The Energy Networks Association (ENA) will call for a cashless system for scrap metal transactions to help prevent metal theft at a parliamentary summit today (22 June).
It is the first such event on the subject as part of a cross-industry approach lobbying MPs to tackle the issue of metal theft.
Minister for crime prevention and anti-social behaviour reduction Baroness Browning will say at the summit: “Good progress is being made on a range of actions from this plan including looking at how we can develop metal alternatives and more coordinated law enforcement approaches, as well as exploring possible options for a cashless system for scrap metal dealers. Nevertheless, we are keen to do more and discussions are underway with a number of government departments to identify further options.”
The Association of Chief Police Officers Metal Theft working group has been commissioned to develop a plan to tackle the problem.
Summit host and MP for West Bromwich East Tom Watson belives “urgent improvements” to legislation are needed, as it has been almost 50 years since metal theft laws were last updated.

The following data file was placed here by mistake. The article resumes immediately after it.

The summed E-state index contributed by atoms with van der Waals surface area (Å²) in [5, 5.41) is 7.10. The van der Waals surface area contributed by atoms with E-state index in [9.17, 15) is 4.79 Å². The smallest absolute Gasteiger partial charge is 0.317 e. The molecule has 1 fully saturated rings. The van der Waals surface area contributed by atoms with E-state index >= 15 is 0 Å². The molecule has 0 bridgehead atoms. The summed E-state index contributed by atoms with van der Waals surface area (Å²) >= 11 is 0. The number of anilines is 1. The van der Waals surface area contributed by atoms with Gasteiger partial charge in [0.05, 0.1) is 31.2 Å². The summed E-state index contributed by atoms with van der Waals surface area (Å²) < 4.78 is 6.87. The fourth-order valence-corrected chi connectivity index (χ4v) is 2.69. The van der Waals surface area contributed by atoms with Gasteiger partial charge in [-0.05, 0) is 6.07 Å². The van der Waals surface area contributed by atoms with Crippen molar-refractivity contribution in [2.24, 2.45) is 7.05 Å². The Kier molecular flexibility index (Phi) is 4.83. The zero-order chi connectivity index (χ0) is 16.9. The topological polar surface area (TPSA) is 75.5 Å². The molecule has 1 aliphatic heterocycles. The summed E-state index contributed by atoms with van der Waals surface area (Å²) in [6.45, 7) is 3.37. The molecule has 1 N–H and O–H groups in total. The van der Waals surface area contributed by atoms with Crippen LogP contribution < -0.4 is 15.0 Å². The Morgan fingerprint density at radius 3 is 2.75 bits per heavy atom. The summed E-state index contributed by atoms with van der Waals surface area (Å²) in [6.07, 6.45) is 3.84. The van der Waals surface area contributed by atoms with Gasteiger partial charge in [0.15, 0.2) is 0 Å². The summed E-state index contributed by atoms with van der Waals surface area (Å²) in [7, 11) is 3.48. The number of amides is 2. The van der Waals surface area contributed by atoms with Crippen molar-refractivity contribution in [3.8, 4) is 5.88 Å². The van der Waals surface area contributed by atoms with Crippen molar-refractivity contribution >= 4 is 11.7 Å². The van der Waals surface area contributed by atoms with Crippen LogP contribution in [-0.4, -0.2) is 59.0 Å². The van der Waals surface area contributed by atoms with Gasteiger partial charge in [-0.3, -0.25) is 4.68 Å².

ENA chief executive David Smith agrees: “The current legislation is from a time of Steptoe & Son.” Legislation needs updating with a robust and enforceable registration process, greater police powers to close down illegal scrap metal dealers and a move to a cashless system.
“Metal theft has become an increasing problem for our country’s infrastructure and the impact across energy networks, the rail system and telecoms is hindering UK Plc. But this isn’t just about society as a whole and the economy – this affects communities through loss of supply and individuals are dicing with death.”